Secret Service testing drones, how to disrupt their flying
The Secret Service is conducting middle-of-the-night drone flights near the White House in secret tests to devise a defense against the unmanned aircraft, The Associated Press has learned.
The government-controlled drones will be flown between 1 a.m. and 4 a.m. during the next several weeks over parts of Washington —airspace that's usually off limits as a no-fly zone, according to a U.S. official briefed on the plans.
The official said the Secret Service is testing drones both for its own use in law enforcement and protection, and to identify how to defend against hostile drones. The official spoke on condition of anonymity because this person was not authorized to publicly discuss the plans. The Secret Service has said details are classified.
Among the tests is the use of signal-jamming technology to thwart control of a remotely piloted aircraft, the official said.
Researchers at the Homeland Security Department, which oversees the Secret Service, have been testing methods to combat drones at remote sites. But testing in a real-world environment around the White House will help understanding of how radio waves are affected by buildings, monuments and even tall trees.
The challenge for the Secret Service is how to quickly detect a rogue drone flying near the White House or another location where the president is, then within moments either hacking its guidance mechanism to seize control, or jamming its signal to send it off course or make it crash.
Some consumer-level drones, which commonly carry video cameras, have enough lifting power to carry small amounts of explosives.
The Secret Service has said only that it will openly test drones over Washington, but it has declined to provide details such as when it will fly, how many drones, over what parts of the city, for how long and for what purposes. It decided to tell the public in advance about the tests out of concern that people who saw the drones might be alarmed, particularly in the wake of the drones spotted recently over Paris at night. Flying overnight also diminishes the chances that radio jamming would accidentally affect nearby businesses, drivers, pedestrians and tourists.
It is illegal under the U.S. Communications Act to sell or use signal jammers except for narrow purposes by government agencies.
Depending on a drone's manufacturer and capabilities, its flight-control and video-transmission systems commonly use radio frequencies also common to popular Wi-Fi and Bluetooth technologies. Jamming by the Secret Service could disrupt nearby Internet networks or phone conversations until it's turned off.
Signals emanating from an inbound drone—such as coming from a video stream back to its pilot—could allow the Secret Service to detect and track it.
Federal agencies generally need approval to jam signals from a Commerce Department agency, the National Telecommunications and Information Administration. The agency declined to tell the AP whether the Secret Service sought permission because it said such requests are not routinely made public.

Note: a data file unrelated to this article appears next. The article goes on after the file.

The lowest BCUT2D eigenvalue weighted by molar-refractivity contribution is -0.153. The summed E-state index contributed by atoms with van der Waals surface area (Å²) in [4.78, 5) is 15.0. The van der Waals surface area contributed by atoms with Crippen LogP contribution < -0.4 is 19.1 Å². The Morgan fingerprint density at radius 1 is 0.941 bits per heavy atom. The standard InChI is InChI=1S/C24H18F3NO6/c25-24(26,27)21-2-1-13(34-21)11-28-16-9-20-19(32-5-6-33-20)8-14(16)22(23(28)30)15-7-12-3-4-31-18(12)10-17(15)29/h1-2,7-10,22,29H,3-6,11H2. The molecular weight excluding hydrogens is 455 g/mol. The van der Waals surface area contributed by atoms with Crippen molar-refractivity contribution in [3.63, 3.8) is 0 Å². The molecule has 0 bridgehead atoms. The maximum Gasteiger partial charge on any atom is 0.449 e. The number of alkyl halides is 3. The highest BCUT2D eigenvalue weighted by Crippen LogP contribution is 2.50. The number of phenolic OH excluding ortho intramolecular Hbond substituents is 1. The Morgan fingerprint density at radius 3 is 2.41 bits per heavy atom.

The Federal Aviation Administration has confirmed it formally authorized the Secret Service to fly the drones and granted a waiver to fly them over Washington. The agency declined to provide specifics.
In January, a wayward quadcopter drone piloted by an off-duty U.S. intelligence employee landed on the White House lawn. The Secret Service said the landing appeared to be accidental and not a security threat.
The incident led the agency to focus more attention on drone-related security issues. Published reports have disclosed that the Secret Service already uses jammers in high-level motorcades to disrupt signals that might detonate remotely triggered bombs.
Researchers with DHS's science and technology directorate working on strategies to interdict an unauthorized drone flying into a secure area are trying to balance security against their burgeoning commercial use and the interests of hobbyists. Likewise, the National Telecommunications and Information Administration said last week it's studying how the U.S. can resolve privacy risks that come with increasing drone use.
There are basically three ways to stop a drone, said Jeremy Gillula, a staff technologist at the Electronic Frontier Foundation: block the radio signals linking the drone to its controller, hack the aircraft's control signals and trick it into believing it is somewhere else, or physically disable it. Some drone manufacturers program a "geo fence"—location coordinates that their drones treat as off limits, and refuse to fly past—into the drone's programming. Police also could physically knock a drone out of the air with a projectile or use a net to catch it.
"If it were me, that would actually be the first thing I would think about doing," Gillula said. "You would have to basically encase the White House in this net. It sure wouldn't look pretty, but in some ways it would be the most effective way."
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